rhythms. The group's lineup was fluid, with members changing with each recording or performance; the only consistent members were Almond, Annie Hogan and Steve James Sherlock. Further members included Billy McGee and Martin McCarrick,who also later joined Almond when he formed Marc Almond and the Willing Sinners. Almond's Soft Cell partner David Ball was an associated member for the Mambas' first single "Sleaze", and Matt Johnson from The The was a member for the first and second album but did not join for the last concerts in 1983 (put to vinyl and later to CD as Black, Bite & Blues). Jim Foetus was an associated member, and did guest vocals and percussion on "A Million Manias" and "Love Among the Ruined." The Mambas' second Some Bizzare released album, Torment and Toreros, contains a mix of ballads, both with and without dance beats, and is a mix of vaudeville, French chanson, and goth sensibility, using guitar noise, piano, and string sections. Almond later described this recording as an "attempted suicide put on vinyl." the one and only session appearance for mr. ravencroft by the mambas occurred on 01/02/1983. now you can have it, for free!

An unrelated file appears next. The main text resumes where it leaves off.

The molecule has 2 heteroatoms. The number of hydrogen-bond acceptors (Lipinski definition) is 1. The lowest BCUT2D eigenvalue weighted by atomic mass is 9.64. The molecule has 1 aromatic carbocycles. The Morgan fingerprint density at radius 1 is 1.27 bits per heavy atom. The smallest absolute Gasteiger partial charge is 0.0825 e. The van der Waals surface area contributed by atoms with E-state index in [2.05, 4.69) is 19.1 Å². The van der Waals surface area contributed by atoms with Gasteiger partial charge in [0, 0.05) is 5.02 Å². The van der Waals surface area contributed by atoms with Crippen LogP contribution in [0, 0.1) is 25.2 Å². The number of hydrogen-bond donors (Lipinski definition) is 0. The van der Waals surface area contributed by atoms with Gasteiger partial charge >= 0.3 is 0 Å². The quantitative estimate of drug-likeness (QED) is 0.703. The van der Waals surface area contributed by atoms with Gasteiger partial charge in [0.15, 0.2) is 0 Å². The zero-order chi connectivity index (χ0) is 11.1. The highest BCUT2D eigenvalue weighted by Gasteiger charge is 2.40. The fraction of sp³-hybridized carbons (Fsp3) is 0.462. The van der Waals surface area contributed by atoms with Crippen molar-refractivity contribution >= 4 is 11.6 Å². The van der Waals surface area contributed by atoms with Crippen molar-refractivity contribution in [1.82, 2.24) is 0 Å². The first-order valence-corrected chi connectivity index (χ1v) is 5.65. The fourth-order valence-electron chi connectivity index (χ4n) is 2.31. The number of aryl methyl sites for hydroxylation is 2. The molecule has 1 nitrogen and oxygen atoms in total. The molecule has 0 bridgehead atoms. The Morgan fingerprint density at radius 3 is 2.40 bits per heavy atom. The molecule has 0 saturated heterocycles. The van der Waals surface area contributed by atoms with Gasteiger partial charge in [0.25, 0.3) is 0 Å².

Crossing the Post Punk-New Romantic divide, UK goth minstrels Martian Dance were a relatively short lived band from the early 80’s with a sound that was close to Adam and The Ants. After a few singles and some high profile gigs they disappeared without trace. The group began in the dying days of 1979, eventually landing a support slot on the Ants Invasion tour. They played constantly in London at places like The Lyceum, the Marquee, the Fulham greyhound and the 100 club but didn't very often venture out of London after the tour with the Ants. They signed to EMI but things failed to gel and they split up in 1982. there were two peel sessions. mr. obscure is giving you the second and final one this month, recorded on 06/04/1981.